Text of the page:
The Rise of Gamsakhurdia

Georgia Table of Contents

Partly as a result of the conspiratorial nature of antigovernment activity prior to 1989, opposition groups tended to be small, tightly knit units organized around prominent individuals. The personal ambitions of opposition leaders prevented the emergence of a united front, but Zviad Gamsakhurdia, the most widely honored and recognized of the nationalist dissidents, moved naturally to a position of leadership. The son of Georgia's foremost contemporary novelist, Gamsakhurdia had gained many enemies during the communist years in acrimonious disputes and irreconcilable factional splits.

Opposition pressure resulted in an open, multiparty election in October 1990. Despite guarantees written into the new law on elections, many prominent opposition parties boycotted the vote, arguing that their groups could not compete fairly and that their participation under existing conditions would only legitimize continuation of Georgia's "colonial status" within the Soviet system.

As an alternative, the opposition parties had held their own election, without government approval, in September 1990. Although the minimum turnout for a valid election was not achieved, the new "legislative" body, called the Georgian National Congress, met and became a center of opposition to the government chosen in the official October election. In the officially sanctioned voting, Gamsakhurdia's Round Table/Free Georgia coalition won a solid majority in the Supreme Soviet, Georgia's official parliamentary body.

Arguably the most virulently anticommunist politician ever elected in a Soviet republic, Gamsakhurdia was intolerant of all political opposition. He often accused his opposition of treason or involvement with the KGB. The quality of political debate in Georgia was lowered by the exchange of such charges between Gamsakhurdia and opposition leaders such as Gia Chanturia of the National Democratic Party.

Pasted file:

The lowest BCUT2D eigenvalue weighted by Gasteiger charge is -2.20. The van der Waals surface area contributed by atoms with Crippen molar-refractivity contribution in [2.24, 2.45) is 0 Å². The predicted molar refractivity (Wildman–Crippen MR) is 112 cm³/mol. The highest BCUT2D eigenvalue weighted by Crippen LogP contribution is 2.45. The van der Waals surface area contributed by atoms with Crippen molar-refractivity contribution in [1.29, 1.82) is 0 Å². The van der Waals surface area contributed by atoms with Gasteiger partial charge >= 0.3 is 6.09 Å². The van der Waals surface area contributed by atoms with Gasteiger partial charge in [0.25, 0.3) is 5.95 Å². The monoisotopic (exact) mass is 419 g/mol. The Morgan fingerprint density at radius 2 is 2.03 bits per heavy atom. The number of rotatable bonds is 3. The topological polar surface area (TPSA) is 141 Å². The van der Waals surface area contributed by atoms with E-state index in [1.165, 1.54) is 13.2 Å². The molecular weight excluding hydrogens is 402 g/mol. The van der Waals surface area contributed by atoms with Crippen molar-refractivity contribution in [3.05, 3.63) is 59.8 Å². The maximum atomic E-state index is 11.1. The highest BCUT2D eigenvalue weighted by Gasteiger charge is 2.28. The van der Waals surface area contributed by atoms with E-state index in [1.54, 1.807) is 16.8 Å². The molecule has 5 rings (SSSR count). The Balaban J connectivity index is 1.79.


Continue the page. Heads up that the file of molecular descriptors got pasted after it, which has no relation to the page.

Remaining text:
After his election, Gamsakhurdia's greatest concern was the armed opposition. Both Gamsakhurdia's Round Table/Free Georgia coalition and some opposition factions in the Georgian National Congress had informal military units, which the previous, communist Supreme Soviet had legalized under pressure from informal groups. The most formidable of these groups were the Mkhedrioni (horsemen), said to number 5,000 men, and the socalled National Guard. The new parliament, dominated by Gamsakhurdia, outlawed such groups and ordered them to surrender their weapons, but the order had no effect. After the elections, independent military groups raided local police stations and Soviet military installations, sometimes adding formidable weaponry to their arsenals. In February 1991, a Soviet army counterattack against Mkhedrioni headquarters had led to the imprisonment of the Mkhedrioni leader.

Gamsakhurdia moved quickly to assert Georgia's independence from Moscow. He took steps to bring the Georgian KGB and Ministry of Internal Affairs (both overseen until then from Moscow) under his control. Gamsakhurdia refused to attend meetings called by Gorbachev to preserve a working union among the rapidly separating Soviet republics. Gamsakhurdia's communications with the Soviet leader usually took the form of angry telegrams and telephone calls. In May 1991, Gamsakhurdia ended the collection in Georgia of Gorbachev's national sales tax on the grounds that it damaged the Georgian economy. Soon Georgia ceased all payments to Moscow, and the central government took steps to isolate the republic economically.

Rather than consent to participate in Gorbachev's March 1991 referendum on preserving a federation of Soviet republics, Gamsakhurdia organized a separate referendum on Georgian independence. The measure was approved by 98.9 percent of Georgian voters. Shortly thereafter, on the second anniversary of the April Tragedy (April 9, 1991), the Georgian parliament passed a declaration of independence from the Soviet Union. Once the Soviet Union collapsed at the end of 1991, Georgia refused to participate in the formation or subsequent activities of the Commonwealth of Independent States ( CIS), the loose confederation of independent republics that succeeded the Soviet Union.

Custom Search

Source: U.S. Library of Congress